Now, the report itself does also clearly say that, "The research was complied by looking for hacked version of the apps that were available from third-party sites outside of the App Store." But even still, the headline is pretty explosive. Let's dive in a bit and find what's relevant here to consumers and to developers.
From a consumer perspective, what we can take away from this message is that jailbreaking your iOS device and using third-party app sites is fraught with danger. You're removing pretty much all of the inherent security mechanisms that Apple designed into the iOS infrastructure when you jailbreak your device. Sure, there are plenty of jailbreaking tools, and the allure is certainly there -- many apps are available through these third-party sites that simply aren't available in Apple's App Store.
Nonetheless, and for the vast majority of consumers, it's best to avoid jailbreaking, at least from a security perspective.
But, how about iOS app developers? What do they need to know and do? For registered, licensed app developers who submit their apps through Apple's App Store, nothing has changed in that app ecosystem. It's still built around a massive digital signature hierarchy.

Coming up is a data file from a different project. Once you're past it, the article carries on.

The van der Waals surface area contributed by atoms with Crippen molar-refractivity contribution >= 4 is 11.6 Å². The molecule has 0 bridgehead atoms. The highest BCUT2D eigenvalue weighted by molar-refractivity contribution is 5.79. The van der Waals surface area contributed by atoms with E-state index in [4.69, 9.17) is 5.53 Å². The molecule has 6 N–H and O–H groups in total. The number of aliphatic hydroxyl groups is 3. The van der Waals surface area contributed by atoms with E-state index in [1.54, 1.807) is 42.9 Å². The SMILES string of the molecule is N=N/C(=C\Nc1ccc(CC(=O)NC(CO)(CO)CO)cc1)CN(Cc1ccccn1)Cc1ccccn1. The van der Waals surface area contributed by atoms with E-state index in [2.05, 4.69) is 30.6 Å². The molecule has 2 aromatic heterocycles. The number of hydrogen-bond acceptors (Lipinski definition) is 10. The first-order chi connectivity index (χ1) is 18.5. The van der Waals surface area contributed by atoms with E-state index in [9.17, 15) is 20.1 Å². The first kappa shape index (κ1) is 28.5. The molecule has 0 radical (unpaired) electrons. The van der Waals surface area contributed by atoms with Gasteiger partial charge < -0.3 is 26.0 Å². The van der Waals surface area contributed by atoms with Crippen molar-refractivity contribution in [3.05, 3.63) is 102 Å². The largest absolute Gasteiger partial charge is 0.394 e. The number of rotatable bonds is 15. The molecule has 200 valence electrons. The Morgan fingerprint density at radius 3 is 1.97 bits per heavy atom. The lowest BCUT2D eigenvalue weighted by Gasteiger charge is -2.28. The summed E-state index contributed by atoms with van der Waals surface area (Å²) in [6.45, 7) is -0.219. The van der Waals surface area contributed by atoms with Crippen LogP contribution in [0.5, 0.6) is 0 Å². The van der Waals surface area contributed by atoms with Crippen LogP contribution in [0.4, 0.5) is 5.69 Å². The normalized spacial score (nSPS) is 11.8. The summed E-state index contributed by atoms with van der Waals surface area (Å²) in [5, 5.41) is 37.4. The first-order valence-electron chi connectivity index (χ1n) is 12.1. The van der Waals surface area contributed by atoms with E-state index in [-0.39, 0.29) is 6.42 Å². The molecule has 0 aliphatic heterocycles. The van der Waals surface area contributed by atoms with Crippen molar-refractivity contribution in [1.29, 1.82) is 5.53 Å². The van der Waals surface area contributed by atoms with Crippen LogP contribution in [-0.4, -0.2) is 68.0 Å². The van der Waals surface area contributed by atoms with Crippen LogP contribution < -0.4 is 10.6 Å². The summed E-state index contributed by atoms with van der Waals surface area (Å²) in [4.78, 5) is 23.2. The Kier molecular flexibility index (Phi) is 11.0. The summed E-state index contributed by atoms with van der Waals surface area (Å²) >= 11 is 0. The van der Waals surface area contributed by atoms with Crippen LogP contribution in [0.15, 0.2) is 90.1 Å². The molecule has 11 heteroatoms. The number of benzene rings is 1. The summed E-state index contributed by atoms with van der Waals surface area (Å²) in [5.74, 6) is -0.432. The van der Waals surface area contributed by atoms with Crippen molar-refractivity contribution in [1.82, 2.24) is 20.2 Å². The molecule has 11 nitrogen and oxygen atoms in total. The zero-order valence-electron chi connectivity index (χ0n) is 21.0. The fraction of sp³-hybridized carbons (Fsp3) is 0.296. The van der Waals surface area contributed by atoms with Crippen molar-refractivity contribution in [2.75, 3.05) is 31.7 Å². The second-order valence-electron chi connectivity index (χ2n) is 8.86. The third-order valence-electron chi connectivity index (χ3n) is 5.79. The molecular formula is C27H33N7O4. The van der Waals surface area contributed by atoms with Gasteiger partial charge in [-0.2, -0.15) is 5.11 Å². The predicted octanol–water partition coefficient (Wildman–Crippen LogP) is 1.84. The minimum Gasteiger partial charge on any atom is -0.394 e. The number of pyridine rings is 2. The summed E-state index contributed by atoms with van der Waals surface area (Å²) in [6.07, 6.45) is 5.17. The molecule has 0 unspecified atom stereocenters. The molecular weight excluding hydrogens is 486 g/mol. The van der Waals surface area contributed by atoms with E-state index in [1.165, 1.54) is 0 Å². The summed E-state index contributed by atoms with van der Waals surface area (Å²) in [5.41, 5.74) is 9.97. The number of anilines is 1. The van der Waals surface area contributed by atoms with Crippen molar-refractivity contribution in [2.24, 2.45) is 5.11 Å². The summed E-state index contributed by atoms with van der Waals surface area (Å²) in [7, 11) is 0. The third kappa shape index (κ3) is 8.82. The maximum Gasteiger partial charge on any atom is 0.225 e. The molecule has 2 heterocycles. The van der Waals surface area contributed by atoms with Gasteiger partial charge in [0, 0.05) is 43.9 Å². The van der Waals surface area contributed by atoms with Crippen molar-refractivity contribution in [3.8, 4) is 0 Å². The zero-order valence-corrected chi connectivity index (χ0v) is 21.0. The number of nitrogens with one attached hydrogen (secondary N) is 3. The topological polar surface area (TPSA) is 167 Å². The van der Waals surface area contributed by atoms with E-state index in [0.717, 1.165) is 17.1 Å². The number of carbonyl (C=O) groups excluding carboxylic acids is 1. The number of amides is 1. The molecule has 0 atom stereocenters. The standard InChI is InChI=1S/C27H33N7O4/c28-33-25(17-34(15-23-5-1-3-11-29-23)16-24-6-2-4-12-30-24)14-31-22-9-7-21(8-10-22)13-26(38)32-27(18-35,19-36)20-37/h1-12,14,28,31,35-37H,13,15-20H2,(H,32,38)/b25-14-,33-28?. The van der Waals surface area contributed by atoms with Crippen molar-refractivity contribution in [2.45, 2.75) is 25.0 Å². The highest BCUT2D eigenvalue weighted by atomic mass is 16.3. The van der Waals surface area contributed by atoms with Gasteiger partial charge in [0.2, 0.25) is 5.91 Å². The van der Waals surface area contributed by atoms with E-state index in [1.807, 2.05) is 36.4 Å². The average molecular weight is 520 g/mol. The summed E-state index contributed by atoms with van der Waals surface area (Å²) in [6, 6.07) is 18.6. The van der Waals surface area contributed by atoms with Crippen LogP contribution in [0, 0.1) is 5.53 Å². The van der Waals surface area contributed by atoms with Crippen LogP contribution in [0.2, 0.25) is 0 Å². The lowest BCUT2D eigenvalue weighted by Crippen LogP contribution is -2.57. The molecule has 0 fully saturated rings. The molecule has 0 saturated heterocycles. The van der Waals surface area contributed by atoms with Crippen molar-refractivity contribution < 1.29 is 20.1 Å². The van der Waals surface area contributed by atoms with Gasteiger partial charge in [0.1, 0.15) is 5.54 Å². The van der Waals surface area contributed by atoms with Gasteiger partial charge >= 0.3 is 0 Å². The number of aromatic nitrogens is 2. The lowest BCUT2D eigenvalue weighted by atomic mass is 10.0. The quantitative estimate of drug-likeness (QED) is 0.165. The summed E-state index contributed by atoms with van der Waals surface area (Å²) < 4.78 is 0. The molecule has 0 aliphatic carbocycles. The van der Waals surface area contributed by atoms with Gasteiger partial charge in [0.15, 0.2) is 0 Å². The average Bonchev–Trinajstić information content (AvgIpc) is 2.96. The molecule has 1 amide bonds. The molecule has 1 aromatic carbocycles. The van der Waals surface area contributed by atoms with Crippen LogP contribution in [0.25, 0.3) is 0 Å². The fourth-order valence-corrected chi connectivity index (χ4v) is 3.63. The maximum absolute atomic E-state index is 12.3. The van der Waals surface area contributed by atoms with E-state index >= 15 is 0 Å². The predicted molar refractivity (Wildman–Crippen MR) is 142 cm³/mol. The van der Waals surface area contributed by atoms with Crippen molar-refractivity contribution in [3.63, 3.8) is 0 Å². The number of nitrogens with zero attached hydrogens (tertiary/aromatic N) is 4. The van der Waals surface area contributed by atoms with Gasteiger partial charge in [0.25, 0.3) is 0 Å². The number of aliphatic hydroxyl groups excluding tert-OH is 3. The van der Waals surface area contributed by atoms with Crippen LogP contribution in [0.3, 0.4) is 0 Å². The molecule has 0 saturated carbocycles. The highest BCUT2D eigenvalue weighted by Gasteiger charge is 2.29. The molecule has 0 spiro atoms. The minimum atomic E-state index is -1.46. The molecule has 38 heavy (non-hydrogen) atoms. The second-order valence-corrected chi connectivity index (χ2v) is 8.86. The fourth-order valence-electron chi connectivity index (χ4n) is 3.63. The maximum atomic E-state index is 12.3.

Here are a couple of key questions that we should be asking:
- Do we have to worry about people pirating our wares, adding malicious features to them, and releasing them through third-party underground app stores? Of course we do.
- Do we have to worry about our properly signed apps being run on jailbroken devices that are themselves affected by these other hacked apps? Of course we do.
With regard to 2. above, Apple used to provide an API for checking if the device your app is running on is jailbroken, but that API has been deprecated. Beyond that, Jonathan Zdziarski has some useful tips on detecting jailbroken devices in his book, "Hacking and Securing iOS Applications: Stealing Data, Hijacking Software, and How to Prevent It".
Now, protecting our apps from being pirated, "enhanced", and placed on rogue app stores is a different beast entirely. That's a tough problem to solve. At some level, since the original app executable is completely in the hands of the end users on their iOS devices, it is unavoidable. At another level, we should consider our application architectures carefully -- for example, keep proprietary algorithms and such back on our server processing. And lastly, we can take steps to obfuscate our code (or portions of it). It's a tough problem to solve, and a discussion that we'll certainly go into during our upcoming Mobile App Sec Triathlon.